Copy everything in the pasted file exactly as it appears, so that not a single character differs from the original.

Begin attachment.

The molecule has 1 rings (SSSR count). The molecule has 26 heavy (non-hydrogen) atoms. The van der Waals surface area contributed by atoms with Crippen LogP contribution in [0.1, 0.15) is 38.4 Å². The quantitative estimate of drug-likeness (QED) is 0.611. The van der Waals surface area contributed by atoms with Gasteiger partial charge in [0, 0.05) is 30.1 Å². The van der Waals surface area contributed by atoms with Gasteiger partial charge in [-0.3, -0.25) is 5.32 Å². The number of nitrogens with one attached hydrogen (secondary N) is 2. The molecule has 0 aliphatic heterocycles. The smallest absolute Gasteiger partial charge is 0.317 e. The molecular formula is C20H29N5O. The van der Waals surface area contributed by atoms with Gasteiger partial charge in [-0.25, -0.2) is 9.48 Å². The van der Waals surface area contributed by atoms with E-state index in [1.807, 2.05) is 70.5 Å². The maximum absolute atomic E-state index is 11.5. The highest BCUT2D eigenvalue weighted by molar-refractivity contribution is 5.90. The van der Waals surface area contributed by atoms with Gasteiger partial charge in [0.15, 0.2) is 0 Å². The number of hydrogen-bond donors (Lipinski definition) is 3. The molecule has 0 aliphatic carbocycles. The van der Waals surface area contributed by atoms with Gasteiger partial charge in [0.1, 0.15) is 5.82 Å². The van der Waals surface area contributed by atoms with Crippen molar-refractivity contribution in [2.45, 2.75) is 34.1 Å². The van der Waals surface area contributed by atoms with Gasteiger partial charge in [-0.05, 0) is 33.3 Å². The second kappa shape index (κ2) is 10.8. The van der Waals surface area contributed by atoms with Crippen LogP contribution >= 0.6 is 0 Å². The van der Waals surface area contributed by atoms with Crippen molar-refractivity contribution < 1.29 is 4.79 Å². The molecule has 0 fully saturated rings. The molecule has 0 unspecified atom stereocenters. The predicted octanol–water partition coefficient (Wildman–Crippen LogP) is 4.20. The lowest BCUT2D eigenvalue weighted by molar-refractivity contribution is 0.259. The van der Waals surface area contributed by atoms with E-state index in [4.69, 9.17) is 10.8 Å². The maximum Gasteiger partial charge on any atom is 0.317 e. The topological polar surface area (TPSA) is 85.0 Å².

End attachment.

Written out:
The molecule has 1 rings (SSSR count). The molecule has 26 heavy (non-hydrogen) atoms. The van der Waals surface area contributed by atoms with Crippen LogP contribution in [0.1, 0.15) is 38.4 Å². The quantitative estimate of drug-likeness (QED) is 0.611. The van der Waals surface area contributed by atoms with Gasteiger partial charge in [0, 0.05) is 30.1 Å². The van der Waals surface area contributed by atoms with Gasteiger partial charge in [-0.3, -0.25) is 5.32 Å². The number of nitrogens with one attached hydrogen (secondary N) is 2. The molecule has 0 aliphatic heterocycles. The smallest absolute Gasteiger partial charge is 0.317 e. The molecular formula is C20H29N5O. The van der Waals surface area contributed by atoms with Gasteiger partial charge in [-0.25, -0.2) is 9.48 Å². The van der Waals surface area contributed by atoms with E-state index in [1.807, 2.05) is 70.5 Å². The maximum absolute atomic E-state index is 11.5. The highest BCUT2D eigenvalue weighted by molar-refractivity contribution is 5.90. The van der Waals surface area contributed by atoms with Gasteiger partial charge in [0.15, 0.2) is 0 Å². The number of hydrogen-bond donors (Lipinski definition) is 3. The molecule has 0 aliphatic carbocycles. The van der Waals surface area contributed by atoms with Gasteiger partial charge in [0.1, 0.15) is 5.82 Å². The van der Waals surface area contributed by atoms with Crippen molar-refractivity contribution in [2.45, 2.75) is 34.1 Å². The van der Waals surface area contributed by atoms with Gasteiger partial charge in [-0.05, 0) is 33.3 Å². The second kappa shape index (κ2) is 10.8. The van der Waals surface area contributed by atoms with Crippen LogP contribution >= 0.6 is 0 Å². The van der Waals surface area contributed by atoms with Crippen molar-refractivity contribution < 1.29 is 4.79 Å². The molecule has 0 fully saturated rings. The molecule has 0 unspecified atom stereocenters. The predicted octanol–water partition coefficient (Wildman–Crippen LogP) is 4.20. The lowest BCUT2D eigenvalue weighted by molar-refractivity contribution is 0.259. The van der Waals surface area contributed by atoms with E-state index in [4.69, 9.17) is 10.8 Å². The maximum Gasteiger partial charge on any atom is 0.317 e. The topological polar surface area (TPSA) is 85.0 Å².